To conduct their study, the researchers studied P. falciparum isolates collected between 1994 and 2013 from symptomatic patients in French Guiana. They conducted DNA extraction and phenotyping from samples to compile a database of genetic information about the various strains. Their analysis revealed the presence of a single mutation in the pfcrt allele encoding a substitution associated with a return of parasite susceptibility to CQ.

In 1995, CQ had become ineffective against the prevalent CQR parasite strains in much of French Guiana and surrounding countries, and was officially abandoned as a course of treatment because of poor clinical efficacy. Quinine plus doxycycline became the subsequent treatment through 2007. Researchers used a gene marker, K76T, as a marker for CQ resistance.

Comment: Also see:
Concerns have been raised as, twice before, resistance to the then gold standard anti-malarial drugs - chloroquine and sulfadoxine-pyrimethamine - started in the same region before spreading to South-east Asia and Africa, leading to the deaths of millions of children.

Experts warn millions of lives are at risk as world's most effective malaria drug loses its potency


Computer science: Mass extinctions can accelerate evolution

©, Credit: Joel Lehman
At the start of the simulation, a biped robot controlled by a computationally evolved brain stands upright on a 16 meter by 16 meter surface. The simulation proceeds until the robot falls or until 15 seconds have elapsed.
A computer science team at The University of Texas at Austin has found that robots evolve more quickly and efficiently after a virtual mass extinction modeled after real-life disasters such as the one that killed off the dinosaurs. Beyond its implications for artificial intelligence, the research supports the idea that mass extinctions actually speed up evolution by unleashing new creativity in adaptations.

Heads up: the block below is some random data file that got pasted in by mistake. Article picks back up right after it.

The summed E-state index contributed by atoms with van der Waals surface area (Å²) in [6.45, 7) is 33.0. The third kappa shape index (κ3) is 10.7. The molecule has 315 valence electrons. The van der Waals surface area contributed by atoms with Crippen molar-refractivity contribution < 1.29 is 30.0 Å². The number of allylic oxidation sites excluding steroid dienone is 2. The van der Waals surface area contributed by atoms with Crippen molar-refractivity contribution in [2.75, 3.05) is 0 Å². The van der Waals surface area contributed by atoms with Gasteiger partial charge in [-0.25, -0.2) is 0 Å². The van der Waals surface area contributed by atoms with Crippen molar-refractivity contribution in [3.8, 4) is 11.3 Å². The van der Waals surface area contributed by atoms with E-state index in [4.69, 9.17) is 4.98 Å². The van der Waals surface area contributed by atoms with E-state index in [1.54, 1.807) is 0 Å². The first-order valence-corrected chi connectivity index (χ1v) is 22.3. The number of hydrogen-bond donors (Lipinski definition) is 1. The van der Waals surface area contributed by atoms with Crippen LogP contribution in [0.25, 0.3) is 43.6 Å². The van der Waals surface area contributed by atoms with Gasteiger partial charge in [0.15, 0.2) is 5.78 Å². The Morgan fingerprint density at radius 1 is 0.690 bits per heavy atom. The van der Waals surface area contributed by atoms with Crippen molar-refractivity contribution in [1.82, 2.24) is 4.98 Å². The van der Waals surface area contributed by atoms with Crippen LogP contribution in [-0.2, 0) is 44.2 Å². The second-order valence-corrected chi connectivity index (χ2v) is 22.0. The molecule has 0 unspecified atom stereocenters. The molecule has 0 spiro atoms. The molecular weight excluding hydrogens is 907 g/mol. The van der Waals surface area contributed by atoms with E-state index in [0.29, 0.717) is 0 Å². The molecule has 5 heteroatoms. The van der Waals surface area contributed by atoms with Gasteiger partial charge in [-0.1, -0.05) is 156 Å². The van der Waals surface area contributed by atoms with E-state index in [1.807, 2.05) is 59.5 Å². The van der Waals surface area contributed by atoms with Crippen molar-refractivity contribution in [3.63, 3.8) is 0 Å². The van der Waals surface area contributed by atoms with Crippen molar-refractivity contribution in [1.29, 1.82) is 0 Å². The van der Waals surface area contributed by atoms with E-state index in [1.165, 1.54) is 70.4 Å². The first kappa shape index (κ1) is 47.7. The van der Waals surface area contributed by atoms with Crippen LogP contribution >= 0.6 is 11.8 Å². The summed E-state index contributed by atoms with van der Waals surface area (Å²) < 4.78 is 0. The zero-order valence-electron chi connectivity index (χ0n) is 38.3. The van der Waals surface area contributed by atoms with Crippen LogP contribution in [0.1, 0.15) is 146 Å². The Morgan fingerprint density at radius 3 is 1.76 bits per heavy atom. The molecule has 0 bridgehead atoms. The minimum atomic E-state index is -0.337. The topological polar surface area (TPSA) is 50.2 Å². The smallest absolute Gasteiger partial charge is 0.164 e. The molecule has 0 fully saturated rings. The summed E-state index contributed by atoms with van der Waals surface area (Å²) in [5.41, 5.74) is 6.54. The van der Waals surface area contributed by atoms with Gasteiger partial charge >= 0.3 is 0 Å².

Computer scientists Risto Miikkulainen and Joel Lehman co-authored the study published today in the journal PLOS One, which describes how simulations of mass extinctions promote novel features and abilities in surviving lineages.

"Focused destruction can lead to surprising outcomes," said Miikkulainen, a professor of computer science at UT Austin. "Sometimes you have to develop something that seems objectively worse in order to develop the tools you need to get better."

In biology, mass extinctions are known for being highly destructive, erasing a lot of genetic material from the tree of life. But some evolutionary biologists hypothesize that extinction events actually accelerate evolution by promoting those lineages that are the most evolvable, meaning ones that can quickly create useful new features and abilities.

Comment: We are seeing many species exiting the planet at this juncture in the evolution of our planet. This research suggests that not all life will become extinct; that what remains may experience a comparable and parallel acceleration in evolution befitting its future on Earth. If this is the sixth extinction, there will undoubtedly be a seventh and...


Supernovae found in 'wrong place at wrong time'

© NASA, ESA, and P. Jeffries and A. Feild (STScI)